Thursday, September 5, 2013

Old Dogs and Good Friends

Fifteen years ago, a few months before we moved to Bristol, my husband and I spent a weekend there looking for a house.  Our chatty, not to say garrulous, realtor kept driving us past a particular patch of farmland with an 1800s brick house on the corner.  The brick house, she told us, belonged to the most charming doctor and his lovely wife, and they had a beautiful little boy just our son's age, and the realtor was sure we needed to get to know them because we would just love them.  Part of the farmland was theirs, but part, though it had originally all been one parcel, belonged now to other people, whom our realtor was convinced would someday want to sell it.  She said it would be a perfect place for us.

We wanted a farm eventually but didn't have the money for it yet, so we were looking for a cheap house with a nice backyard.  I was a little irritated by the realtor's "charming doctor" prattle: my husband was also a doctor, just starting his practice, but I didn't think we needed to live only near other doctors.  "Doctor's Wife" has never been my main profession and it seemed odd.  Also, it was frankly useless to consider buying land that might some day be for sale.

However, it did come up for sale, and we did buy it, and eventually build a house on it, and we've lived there now ten years.

In the first year I was in Bristol, in the small house, wrestling with a baby daughter, a toddler son, and a writing career, the woman who lived in the brick house called and invited us for a playdate.  She, too, now had a second child, a son my daughter's age.  I would have loved to have gone, but I had some kind of conflict, so I had to decline.  She called again asking about another day.  I really did very little at the time other than care for my babies and write like crazy whenever they were both napping, but again I had a conflict, and had to decline.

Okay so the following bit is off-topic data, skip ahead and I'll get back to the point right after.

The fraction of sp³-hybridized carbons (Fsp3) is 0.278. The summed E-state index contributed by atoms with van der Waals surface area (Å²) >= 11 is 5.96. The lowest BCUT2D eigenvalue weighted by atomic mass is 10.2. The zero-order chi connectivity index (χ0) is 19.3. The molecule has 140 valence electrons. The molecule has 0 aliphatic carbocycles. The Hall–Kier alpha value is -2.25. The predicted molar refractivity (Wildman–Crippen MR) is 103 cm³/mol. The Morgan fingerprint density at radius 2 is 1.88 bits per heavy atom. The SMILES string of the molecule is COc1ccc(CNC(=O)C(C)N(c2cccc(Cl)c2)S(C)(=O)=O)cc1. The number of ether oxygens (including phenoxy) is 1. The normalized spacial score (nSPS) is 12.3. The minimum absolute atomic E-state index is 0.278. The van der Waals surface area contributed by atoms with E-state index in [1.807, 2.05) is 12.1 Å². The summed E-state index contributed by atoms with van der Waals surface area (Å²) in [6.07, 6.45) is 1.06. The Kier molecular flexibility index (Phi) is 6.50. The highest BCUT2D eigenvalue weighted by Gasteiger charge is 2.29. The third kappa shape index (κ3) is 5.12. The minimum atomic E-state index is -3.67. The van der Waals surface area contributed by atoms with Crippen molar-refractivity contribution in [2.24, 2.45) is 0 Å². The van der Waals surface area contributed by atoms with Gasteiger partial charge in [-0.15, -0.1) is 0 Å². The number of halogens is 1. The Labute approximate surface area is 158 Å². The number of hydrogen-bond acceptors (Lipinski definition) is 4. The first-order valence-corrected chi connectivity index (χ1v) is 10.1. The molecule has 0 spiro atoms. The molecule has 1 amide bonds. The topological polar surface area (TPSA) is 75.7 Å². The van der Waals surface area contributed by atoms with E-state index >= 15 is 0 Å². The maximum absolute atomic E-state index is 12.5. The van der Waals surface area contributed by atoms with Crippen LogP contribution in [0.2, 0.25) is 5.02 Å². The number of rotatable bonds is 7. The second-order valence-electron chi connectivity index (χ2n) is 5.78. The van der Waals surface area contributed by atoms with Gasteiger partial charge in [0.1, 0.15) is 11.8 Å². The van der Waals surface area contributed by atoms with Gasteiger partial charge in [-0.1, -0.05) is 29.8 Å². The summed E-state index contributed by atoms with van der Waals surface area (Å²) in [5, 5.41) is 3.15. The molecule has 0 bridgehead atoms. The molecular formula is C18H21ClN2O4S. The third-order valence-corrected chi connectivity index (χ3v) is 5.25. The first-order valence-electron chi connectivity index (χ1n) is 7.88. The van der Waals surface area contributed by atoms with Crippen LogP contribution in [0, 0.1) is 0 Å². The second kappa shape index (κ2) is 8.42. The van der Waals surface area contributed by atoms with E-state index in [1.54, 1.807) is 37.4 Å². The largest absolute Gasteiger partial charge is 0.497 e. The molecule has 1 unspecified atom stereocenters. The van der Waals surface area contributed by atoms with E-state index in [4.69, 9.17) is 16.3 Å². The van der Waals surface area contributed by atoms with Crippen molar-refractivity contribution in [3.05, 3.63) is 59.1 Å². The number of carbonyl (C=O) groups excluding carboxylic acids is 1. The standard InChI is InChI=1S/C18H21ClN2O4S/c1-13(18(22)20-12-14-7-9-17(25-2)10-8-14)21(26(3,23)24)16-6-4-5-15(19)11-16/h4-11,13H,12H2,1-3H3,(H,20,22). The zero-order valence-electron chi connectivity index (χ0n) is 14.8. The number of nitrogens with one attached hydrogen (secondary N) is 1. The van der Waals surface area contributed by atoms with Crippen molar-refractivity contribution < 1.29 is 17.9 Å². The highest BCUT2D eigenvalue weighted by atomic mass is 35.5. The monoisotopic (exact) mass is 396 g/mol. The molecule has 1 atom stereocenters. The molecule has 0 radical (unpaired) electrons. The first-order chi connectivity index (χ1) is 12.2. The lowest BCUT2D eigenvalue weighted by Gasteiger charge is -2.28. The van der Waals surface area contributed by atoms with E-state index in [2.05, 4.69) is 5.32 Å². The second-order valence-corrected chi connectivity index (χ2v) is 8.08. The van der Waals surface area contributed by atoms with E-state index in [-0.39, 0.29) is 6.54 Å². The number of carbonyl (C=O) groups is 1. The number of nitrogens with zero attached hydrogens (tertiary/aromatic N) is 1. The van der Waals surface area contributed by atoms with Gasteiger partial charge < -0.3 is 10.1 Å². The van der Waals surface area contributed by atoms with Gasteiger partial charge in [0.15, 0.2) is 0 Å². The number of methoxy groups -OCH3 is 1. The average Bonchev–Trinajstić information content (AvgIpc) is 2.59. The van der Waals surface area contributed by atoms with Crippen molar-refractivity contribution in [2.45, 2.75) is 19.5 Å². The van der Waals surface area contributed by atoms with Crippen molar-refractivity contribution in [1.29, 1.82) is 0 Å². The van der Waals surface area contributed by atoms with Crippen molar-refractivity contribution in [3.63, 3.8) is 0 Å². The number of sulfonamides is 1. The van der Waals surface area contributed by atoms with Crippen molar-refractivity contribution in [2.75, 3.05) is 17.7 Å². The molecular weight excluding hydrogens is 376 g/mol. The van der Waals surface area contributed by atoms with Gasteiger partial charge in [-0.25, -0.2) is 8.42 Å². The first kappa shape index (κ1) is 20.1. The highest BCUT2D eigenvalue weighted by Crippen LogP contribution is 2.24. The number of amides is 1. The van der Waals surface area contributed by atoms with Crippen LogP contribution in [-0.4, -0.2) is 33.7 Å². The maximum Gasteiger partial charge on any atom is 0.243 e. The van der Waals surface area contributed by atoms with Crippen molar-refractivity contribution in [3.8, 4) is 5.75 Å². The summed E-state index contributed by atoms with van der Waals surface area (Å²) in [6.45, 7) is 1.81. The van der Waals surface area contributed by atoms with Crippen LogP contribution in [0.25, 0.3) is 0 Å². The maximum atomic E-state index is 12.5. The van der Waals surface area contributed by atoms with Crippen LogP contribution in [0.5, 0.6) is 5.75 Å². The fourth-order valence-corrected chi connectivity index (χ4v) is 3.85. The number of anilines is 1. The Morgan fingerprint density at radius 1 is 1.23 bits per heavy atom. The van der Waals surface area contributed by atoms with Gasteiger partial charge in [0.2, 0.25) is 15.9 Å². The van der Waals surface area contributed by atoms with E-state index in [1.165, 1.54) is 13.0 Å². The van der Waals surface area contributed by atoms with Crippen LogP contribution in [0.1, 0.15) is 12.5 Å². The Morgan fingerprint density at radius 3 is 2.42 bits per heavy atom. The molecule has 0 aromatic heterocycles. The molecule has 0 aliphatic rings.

She called a third time.  I looked at my calendar and said, "Oh my gosh, I swear I am not making this up, I am never actually this busy, but--"

And she said, "You suck."

And then we both laughed like fools.

Since then we've sat side-by-side at endless Little League all-star games.  We've carpooled to book club, art club, Winterguard, and kindergarten field trips.  We've been the top person on each other's "Call In Case of Emergency" list, and we've answered those calls.  When my son got hurt on the playground and the school couldn't reach me, she took him to be checked out.  When she needed to drive home to her parents in Pittsburgh, now, I tucked her boys into my guest room bed.

We watched our oldest two go from preschool to high school graduation.  Now they're both off in the wide world, and our hearts are aching.  We miss them.  Also, we both have old dogs that are dying.  It doesn't seem exactly possible, since each of us clearly recall the other's dog as a puppy, but there you are--their hearts are giving out; they lay around with grey muzzles, and sometimes they cough, and we are sad about it.

So yesterday we sat out on her wide 1860's front porch with another longtime friend.  We drank cold white wine and ate chips, her homemade salsa, and a small chocolate cheesecake I bought at the bakery in town.  Her old dog lay beside our chairs, looking pretty good, all things considered, and our younger children, those infants we dragged to every baseball game and field trip, who have been best friends since before they could talk, came and ate up the leftover chips.  They're tall, lanky teenagers now.  It was a perfect late-summer evening, as good as we could make it, anyhow.